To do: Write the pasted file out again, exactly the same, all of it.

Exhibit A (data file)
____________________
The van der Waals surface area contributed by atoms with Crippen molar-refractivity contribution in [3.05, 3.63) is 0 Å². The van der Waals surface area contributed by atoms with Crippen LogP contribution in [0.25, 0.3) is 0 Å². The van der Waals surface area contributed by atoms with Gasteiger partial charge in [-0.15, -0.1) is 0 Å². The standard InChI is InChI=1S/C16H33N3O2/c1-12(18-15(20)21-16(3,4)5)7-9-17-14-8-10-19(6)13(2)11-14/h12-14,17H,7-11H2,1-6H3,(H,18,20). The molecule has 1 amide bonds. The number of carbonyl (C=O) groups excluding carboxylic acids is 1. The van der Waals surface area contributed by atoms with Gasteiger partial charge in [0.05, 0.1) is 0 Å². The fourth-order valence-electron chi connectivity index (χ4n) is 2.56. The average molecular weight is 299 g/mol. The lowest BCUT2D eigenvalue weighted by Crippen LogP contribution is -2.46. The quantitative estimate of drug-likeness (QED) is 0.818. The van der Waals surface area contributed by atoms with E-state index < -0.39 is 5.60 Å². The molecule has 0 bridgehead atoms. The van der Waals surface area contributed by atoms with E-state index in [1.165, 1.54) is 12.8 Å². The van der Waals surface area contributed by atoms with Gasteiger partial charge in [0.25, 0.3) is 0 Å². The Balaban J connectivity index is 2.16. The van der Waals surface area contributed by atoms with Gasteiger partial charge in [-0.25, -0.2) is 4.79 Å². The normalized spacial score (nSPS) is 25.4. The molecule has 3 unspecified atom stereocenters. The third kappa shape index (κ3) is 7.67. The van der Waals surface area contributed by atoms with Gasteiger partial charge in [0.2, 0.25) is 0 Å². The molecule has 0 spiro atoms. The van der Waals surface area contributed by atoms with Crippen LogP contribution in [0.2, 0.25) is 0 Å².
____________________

The van der Waals surface area contributed by atoms with Crippen molar-refractivity contribution in [3.05, 3.63) is 0 Å². The van der Waals surface area contributed by atoms with Crippen LogP contribution in [0.25, 0.3) is 0 Å². The van der Waals surface area contributed by atoms with Gasteiger partial charge in [-0.15, -0.1) is 0 Å². The standard InChI is InChI=1S/C16H33N3O2/c1-12(18-15(20)21-16(3,4)5)7-9-17-14-8-10-19(6)13(2)11-14/h12-14,17H,7-11H2,1-6H3,(H,18,20). The molecule has 1 amide bonds. The number of carbonyl (C=O) groups excluding carboxylic acids is 1. The van der Waals surface area contributed by atoms with Gasteiger partial charge in [0.05, 0.1) is 0 Å². The fourth-order valence-electron chi connectivity index (χ4n) is 2.56. The average molecular weight is 299 g/mol. The lowest BCUT2D eigenvalue weighted by Crippen LogP contribution is -2.46. The quantitative estimate of drug-likeness (QED) is 0.818. The van der Waals surface area contributed by atoms with E-state index < -0.39 is 5.60 Å². The molecule has 0 bridgehead atoms. The van der Waals surface area contributed by atoms with E-state index in [1.165, 1.54) is 12.8 Å². The van der Waals surface area contributed by atoms with Gasteiger partial charge in [0.25, 0.3) is 0 Å². The Balaban J connectivity index is 2.16. The van der Waals surface area contributed by atoms with Gasteiger partial charge in [-0.25, -0.2) is 4.79 Å². The normalized spacial score (nSPS) is 25.4. The molecule has 3 unspecified atom stereocenters. The third kappa shape index (κ3) is 7.67. The van der Waals surface area contributed by atoms with Gasteiger partial charge in [0.2, 0.25) is 0 Å². The molecule has 0 spiro atoms. The van der Waals surface area contributed by atoms with Crippen LogP contribution in [0.2, 0.25) is 0 Å².